Our future MSRI work includes two aspects. One is to improve the RIM scheme performance, extend the testbed to a large scale network topology considering NFV applications with multi-layer and multi-domain. The other is to develop the new messages types to support new functionalities for MSRI on our eSDN testbed.

Acknowledgments

This work has been supported in part by National Natural Science Foundation of China (NSFC) project (61501049, 61271189, and 61571058), the Fundamental Research Funds for the Central Universities (2015RC15), Fund of State Key Laboratory of Information Photonics and Optical Communications (BUPT), P. R. China, and the Science and Technology Project of State Grid Corporation of China (SGIT0000KJJS1500008).

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8. M. Jinno, H. Takara, Y. Sone, K. Yonenaga, and A. Hirano, “Multiflow optical transponder for efficient multilayer optical networking,” IEEE Commun. Mag. 50(5), 56–65 (2012). [CrossRef]  

9. J. Fernandez-Palacios, V. López, B. Cruz, and O. Dios, “Elastic Optical Networking: An Operators Perspective,” in Proceedings of European Conference and Exhibition on Optical Communications (ECOC 2014), (Optical Society of America, 2014), paper Mo.4.2.1.

10. T. Tanaka, A. Hirano, and M. Jinno, “Advantages of IP over elastic optical networks using multi-flow transponders from cost and equipment count aspects,” Opt. Express 22(1), 62–70 (2014). [CrossRef]   [PubMed]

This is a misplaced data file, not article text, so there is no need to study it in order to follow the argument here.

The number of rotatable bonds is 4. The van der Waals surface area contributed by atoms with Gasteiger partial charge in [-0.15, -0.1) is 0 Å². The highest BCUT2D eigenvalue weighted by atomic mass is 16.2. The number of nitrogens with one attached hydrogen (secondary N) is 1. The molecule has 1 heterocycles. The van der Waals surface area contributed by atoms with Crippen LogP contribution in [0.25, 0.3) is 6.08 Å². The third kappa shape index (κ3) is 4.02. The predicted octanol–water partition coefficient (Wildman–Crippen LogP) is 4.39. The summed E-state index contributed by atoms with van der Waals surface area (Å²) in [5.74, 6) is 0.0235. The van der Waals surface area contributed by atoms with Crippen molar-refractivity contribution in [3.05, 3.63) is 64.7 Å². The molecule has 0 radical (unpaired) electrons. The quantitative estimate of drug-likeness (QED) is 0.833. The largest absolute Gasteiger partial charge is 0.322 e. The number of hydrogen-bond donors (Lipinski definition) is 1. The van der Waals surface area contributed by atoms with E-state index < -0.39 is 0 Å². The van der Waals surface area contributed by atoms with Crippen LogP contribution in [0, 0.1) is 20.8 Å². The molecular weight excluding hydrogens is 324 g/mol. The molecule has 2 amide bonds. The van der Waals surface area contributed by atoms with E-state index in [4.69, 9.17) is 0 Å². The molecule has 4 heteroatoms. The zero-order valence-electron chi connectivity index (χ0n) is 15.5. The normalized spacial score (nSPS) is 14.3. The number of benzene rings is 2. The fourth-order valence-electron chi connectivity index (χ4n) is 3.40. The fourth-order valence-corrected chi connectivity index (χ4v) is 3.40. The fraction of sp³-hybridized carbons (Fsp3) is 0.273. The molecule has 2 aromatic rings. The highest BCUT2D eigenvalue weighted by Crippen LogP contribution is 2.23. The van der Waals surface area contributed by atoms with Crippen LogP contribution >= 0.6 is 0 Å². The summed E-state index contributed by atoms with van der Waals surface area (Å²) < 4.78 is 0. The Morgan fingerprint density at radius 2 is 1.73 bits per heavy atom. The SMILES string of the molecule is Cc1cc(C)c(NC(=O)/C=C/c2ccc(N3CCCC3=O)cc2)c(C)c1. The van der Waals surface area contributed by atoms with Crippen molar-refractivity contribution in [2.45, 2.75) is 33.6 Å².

11. R. Vilalta, R. Muñoz, R. Casellas, R. Martínez, V. López, and D. López, “Transport PCE Network Function Virtualization,” in Proceedings of European Conference and Exhibition on Optical Communications (ECOC 2014), (Optical Society of America, 2014), paper We.3.2.2.

12. H. Yang, J. Zhang, Y. Ji, Y. Tan, Y. Lin, J. Han, and Y. Lee, “Performance evaluation of data center service localization based on virtual resource migration in software defined elastic optical network,” Opt. Express 23(18), 23059–23071 (2015). [CrossRef]   [PubMed]  

13. R. Martínez, R. Casellas, R. Vilalta, and R. Muñoz, “Experimental assessment of GMPLS/PCE-controlled multi-flow optical transponders in flexgrid networks,” in Proceedings of Optical Fiber Communication Conference (OFC 2015), (Optical Society of America, 2015), paper Tu2B.4. [CrossRef]  

14. L. Liu, W. R. Peng, R. Casellas, T. Tsuritani, I. Morita, R. Martínez, R. Muñoz, and S. J. B. Yoo, “Design and performance evaluation of an OpenFlow-based control plane for software-defined elastic optical networks with direct-detection optical OFDM (DDO-OFDM) transmission,” Opt. Express 22(1), 30–40 (2014). [CrossRef]   [PubMed]  

15. M. Channegowda, R. Nejabati, M. Rashidi Fard, S. Peng, N. Amaya, G. Zervas, D. Simeonidou, R. Vilalta, R. Casellas, R. Martínez, R. Muñoz, L. Liu, T. Tsuritani, I. Morita, A. Autenrieth, J. P. Elbers, P. Kostecki, and P. Kaczmarek, “Experimental demonstration of an OpenFlow based software-defined optical network employing packet, fixed and flexible DWDM grid technologies on an international multi-domain testbed,” Opt. Express 21(5), 5487–5498 (2013). [CrossRef]   [PubMed]  

16. S. Das, G. Parulkar, and N. McKeown, “Why OpenFlow/SDN can succeed where GMPLS failed,” in Proceedings of European Conference on Optical Communication (ECOC 2012), (Optical Society of America, 2012), paper Tu.1.D.1. [CrossRef]